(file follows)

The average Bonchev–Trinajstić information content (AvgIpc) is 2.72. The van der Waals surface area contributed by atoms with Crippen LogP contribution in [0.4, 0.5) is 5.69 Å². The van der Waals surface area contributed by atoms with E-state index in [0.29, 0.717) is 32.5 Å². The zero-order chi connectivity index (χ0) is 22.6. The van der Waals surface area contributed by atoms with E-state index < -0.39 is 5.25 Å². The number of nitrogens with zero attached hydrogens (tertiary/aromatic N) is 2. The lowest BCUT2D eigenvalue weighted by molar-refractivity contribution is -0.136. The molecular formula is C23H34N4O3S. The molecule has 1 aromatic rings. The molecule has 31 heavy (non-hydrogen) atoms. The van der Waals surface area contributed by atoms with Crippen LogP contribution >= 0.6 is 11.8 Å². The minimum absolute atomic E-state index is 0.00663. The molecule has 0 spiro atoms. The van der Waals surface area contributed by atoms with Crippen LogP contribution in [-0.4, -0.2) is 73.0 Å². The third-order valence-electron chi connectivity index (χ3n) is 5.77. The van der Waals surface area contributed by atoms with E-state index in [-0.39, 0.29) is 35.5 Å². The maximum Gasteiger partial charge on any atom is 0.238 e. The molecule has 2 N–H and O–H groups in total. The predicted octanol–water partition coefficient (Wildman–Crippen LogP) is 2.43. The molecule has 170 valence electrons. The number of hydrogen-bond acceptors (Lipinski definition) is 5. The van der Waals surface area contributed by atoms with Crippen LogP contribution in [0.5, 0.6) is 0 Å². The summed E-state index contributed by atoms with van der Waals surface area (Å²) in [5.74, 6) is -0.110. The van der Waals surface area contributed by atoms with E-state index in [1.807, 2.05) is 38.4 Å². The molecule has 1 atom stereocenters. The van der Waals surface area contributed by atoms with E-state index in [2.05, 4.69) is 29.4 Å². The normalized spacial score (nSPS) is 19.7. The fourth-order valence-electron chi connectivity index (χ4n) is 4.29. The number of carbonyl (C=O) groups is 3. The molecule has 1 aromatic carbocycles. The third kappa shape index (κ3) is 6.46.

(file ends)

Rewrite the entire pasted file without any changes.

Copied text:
The average Bonchev–Trinajstić information content (AvgIpc) is 2.72. The van der Waals surface area contributed by atoms with Crippen LogP contribution in [0.4, 0.5) is 5.69 Å². The van der Waals surface area contributed by atoms with E-state index in [0.29, 0.717) is 32.5 Å². The zero-order chi connectivity index (χ0) is 22.6. The van der Waals surface area contributed by atoms with E-state index < -0.39 is 5.25 Å². The number of nitrogens with zero attached hydrogens (tertiary/aromatic N) is 2. The lowest BCUT2D eigenvalue weighted by molar-refractivity contribution is -0.136. The molecular formula is C23H34N4O3S. The molecule has 1 aromatic rings. The molecule has 31 heavy (non-hydrogen) atoms. The van der Waals surface area contributed by atoms with Crippen LogP contribution >= 0.6 is 11.8 Å². The minimum absolute atomic E-state index is 0.00663. The molecule has 0 spiro atoms. The van der Waals surface area contributed by atoms with Crippen LogP contribution in [-0.4, -0.2) is 73.0 Å². The third-order valence-electron chi connectivity index (χ3n) is 5.77. The van der Waals surface area contributed by atoms with E-state index in [-0.39, 0.29) is 35.5 Å². The maximum Gasteiger partial charge on any atom is 0.238 e. The molecule has 2 N–H and O–H groups in total. The predicted octanol–water partition coefficient (Wildman–Crippen LogP) is 2.43. The molecule has 170 valence electrons. The number of hydrogen-bond acceptors (Lipinski definition) is 5. The van der Waals surface area contributed by atoms with Crippen LogP contribution in [0.5, 0.6) is 0 Å². The summed E-state index contributed by atoms with van der Waals surface area (Å²) in [5.74, 6) is -0.110. The van der Waals surface area contributed by atoms with E-state index in [1.807, 2.05) is 38.4 Å². The molecule has 1 atom stereocenters. The van der Waals surface area contributed by atoms with E-state index in [2.05, 4.69) is 29.4 Å². The normalized spacial score (nSPS) is 19.7. The fourth-order valence-electron chi connectivity index (χ4n) is 4.29. The number of carbonyl (C=O) groups is 3. The molecule has 1 aromatic carbocycles. The third kappa shape index (κ3) is 6.46.